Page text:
THE 15TH ANNIVERSAY ISSUE
It has been an era of quick-paced change for a capital that has, since amalgamation, rapidly morphed from big small city to small big city. As Ottawa Magazine commemorates 15 years of covering the capital, we’ve put together an enlightening retrospective of our favourite moments — features and photos that immortalize our city in transition
Letter from the Editor
The timing of Ottawa Magazine’s 1998 launch could not have been more fortuitous. The very next year, the province passed the City of Ottawa Act providing for the 2001 amalgamation that saw six former cities (Ottawa, Nepean, Kanata, Gloucester, Vanier, and Cumberland) join with four former townships (West Carleton, Goulburn, Rideau, and Osgoode) and one former village (come on down, Rockcliffe Park) to form the Ottawa we know today. Those first few post-amalgamation years were contentious ones, creating ample fodder for a city magazine. But, more importantly, the formation of the new Ottawa marked the beginning of an era of unusual change in the capital, not only transforming the way our city operates but, more importantly, redefining how we, as residents, view our hometown.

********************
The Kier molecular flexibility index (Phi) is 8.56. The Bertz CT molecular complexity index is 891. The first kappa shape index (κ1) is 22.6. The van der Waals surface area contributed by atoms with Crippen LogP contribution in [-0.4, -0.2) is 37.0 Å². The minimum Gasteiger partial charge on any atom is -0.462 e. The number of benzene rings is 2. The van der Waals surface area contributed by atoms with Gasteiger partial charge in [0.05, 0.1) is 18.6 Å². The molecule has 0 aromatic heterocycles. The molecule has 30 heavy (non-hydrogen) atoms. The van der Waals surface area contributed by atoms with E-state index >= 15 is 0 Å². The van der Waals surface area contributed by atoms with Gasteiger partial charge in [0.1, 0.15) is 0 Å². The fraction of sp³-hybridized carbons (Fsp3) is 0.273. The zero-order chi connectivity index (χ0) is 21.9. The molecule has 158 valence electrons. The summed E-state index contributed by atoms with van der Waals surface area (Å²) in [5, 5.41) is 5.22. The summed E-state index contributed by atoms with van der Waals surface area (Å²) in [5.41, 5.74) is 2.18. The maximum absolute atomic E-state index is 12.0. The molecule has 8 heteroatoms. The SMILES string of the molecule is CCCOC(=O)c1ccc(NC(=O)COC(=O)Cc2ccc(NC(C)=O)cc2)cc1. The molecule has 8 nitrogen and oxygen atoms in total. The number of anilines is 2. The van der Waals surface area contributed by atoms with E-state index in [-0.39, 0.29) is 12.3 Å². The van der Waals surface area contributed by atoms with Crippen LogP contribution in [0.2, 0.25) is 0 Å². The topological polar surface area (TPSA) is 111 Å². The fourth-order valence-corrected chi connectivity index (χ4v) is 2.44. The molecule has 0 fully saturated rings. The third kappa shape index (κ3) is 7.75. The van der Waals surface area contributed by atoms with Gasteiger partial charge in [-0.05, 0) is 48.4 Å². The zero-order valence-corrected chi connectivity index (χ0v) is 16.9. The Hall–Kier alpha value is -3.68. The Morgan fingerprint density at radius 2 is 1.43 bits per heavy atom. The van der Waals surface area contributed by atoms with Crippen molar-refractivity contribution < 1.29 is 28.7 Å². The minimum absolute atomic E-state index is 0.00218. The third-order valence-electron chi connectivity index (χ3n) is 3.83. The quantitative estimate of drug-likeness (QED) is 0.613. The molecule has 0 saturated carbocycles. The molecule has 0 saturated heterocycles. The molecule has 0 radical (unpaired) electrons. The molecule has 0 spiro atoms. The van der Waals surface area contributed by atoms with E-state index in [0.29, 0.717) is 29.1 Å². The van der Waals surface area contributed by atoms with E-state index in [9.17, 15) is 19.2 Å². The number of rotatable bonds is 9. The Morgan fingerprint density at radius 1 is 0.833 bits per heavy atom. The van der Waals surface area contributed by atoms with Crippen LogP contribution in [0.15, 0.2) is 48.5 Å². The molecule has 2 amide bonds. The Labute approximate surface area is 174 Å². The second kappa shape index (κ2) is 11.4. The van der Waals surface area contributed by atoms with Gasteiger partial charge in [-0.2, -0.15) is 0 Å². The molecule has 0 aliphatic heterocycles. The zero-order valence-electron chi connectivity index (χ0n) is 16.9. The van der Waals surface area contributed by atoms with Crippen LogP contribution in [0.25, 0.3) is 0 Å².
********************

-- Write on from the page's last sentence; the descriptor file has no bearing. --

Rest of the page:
When we talk amongst ourselves, we still self-identify by geography (east enders, west enders, south enders, for example) and neighbourhood, but when’s the last time you answered Nepean or Vanier when asked what city you hail from? Ottawa Magazine has been privileged to be part of the ongoing conversation around what Ottawa is and where we’re headed. As the magazine celebrates its 15-year anniversary — and that 15-year discussion — we take the opportunity to look both backward and forward.
On the light side, the 15th-anniversary feature highlights some favourite covers and how they came to be, and pokes fun at politicians past and present with a spotlight on 15 years of political cartoons. We also remember 15 features — some weighty, some light — that continue to resonate. Looking forward, 15 notable residents tell us about their Ottawa — how they came here and where they see the city in 15 years’ time. Enjoy the ride.
COMING UP: Steady. Historically it’s a word used as a dig by Ottawa detractors. But as the real estate market in other major cities cools, the capital owns its moniker with pride. No worries here of bubbles and downward spirals. Steadiness is a good thing as locals head into the spring/summer buying season in a positive frame of mind. This year our annual May real estate edition is themed around neighbourhood enclaves as we explore some hidden and not-so-hidden gems, searching out communities with that all-important “it” factor.
Sarah Brown, EDITOR